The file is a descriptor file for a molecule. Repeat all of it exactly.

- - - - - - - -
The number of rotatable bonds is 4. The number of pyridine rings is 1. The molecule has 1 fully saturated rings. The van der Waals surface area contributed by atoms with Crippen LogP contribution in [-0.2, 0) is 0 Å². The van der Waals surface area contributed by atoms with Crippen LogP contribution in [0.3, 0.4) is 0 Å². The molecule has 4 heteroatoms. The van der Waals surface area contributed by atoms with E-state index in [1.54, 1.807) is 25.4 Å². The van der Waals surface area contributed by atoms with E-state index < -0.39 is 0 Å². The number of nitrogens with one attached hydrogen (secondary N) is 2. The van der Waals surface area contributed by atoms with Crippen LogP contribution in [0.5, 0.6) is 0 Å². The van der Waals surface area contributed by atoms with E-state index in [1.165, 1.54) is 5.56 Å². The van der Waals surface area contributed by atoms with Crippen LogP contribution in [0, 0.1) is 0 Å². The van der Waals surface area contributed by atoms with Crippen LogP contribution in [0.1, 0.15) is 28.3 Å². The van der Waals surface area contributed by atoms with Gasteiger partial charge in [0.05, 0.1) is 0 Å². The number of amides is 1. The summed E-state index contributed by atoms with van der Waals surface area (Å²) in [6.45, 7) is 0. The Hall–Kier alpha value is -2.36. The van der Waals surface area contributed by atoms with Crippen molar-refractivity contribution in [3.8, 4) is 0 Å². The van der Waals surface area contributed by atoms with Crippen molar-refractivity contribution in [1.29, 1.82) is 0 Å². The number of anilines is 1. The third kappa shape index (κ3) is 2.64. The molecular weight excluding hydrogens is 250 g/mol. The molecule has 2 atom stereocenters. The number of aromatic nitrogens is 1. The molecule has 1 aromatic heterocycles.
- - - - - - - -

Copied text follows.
The number of rotatable bonds is 4. The number of pyridine rings is 1. The molecule has 1 fully saturated rings. The van der Waals surface area contributed by atoms with Crippen LogP contribution in [-0.2, 0) is 0 Å². The van der Waals surface area contributed by atoms with Crippen LogP contribution in [0.3, 0.4) is 0 Å². The molecule has 4 heteroatoms. The van der Waals surface area contributed by atoms with E-state index in [1.54, 1.807) is 25.4 Å². The van der Waals surface area contributed by atoms with E-state index < -0.39 is 0 Å². The number of nitrogens with one attached hydrogen (secondary N) is 2. The van der Waals surface area contributed by atoms with Crippen LogP contribution in [0.5, 0.6) is 0 Å². The van der Waals surface area contributed by atoms with E-state index in [1.165, 1.54) is 5.56 Å². The van der Waals surface area contributed by atoms with Crippen LogP contribution in [0, 0.1) is 0 Å². The van der Waals surface area contributed by atoms with Crippen LogP contribution in [0.1, 0.15) is 28.3 Å². The van der Waals surface area contributed by atoms with Gasteiger partial charge in [0.05, 0.1) is 0 Å². The number of amides is 1. The summed E-state index contributed by atoms with van der Waals surface area (Å²) in [6.45, 7) is 0. The Hall–Kier alpha value is -2.36. The van der Waals surface area contributed by atoms with Crippen molar-refractivity contribution in [3.8, 4) is 0 Å². The van der Waals surface area contributed by atoms with Crippen molar-refractivity contribution in [1.29, 1.82) is 0 Å². The number of anilines is 1. The third kappa shape index (κ3) is 2.64. The molecular weight excluding hydrogens is 250 g/mol. The molecule has 2 atom stereocenters. The number of aromatic nitrogens is 1. The molecule has 1 aromatic heterocycles.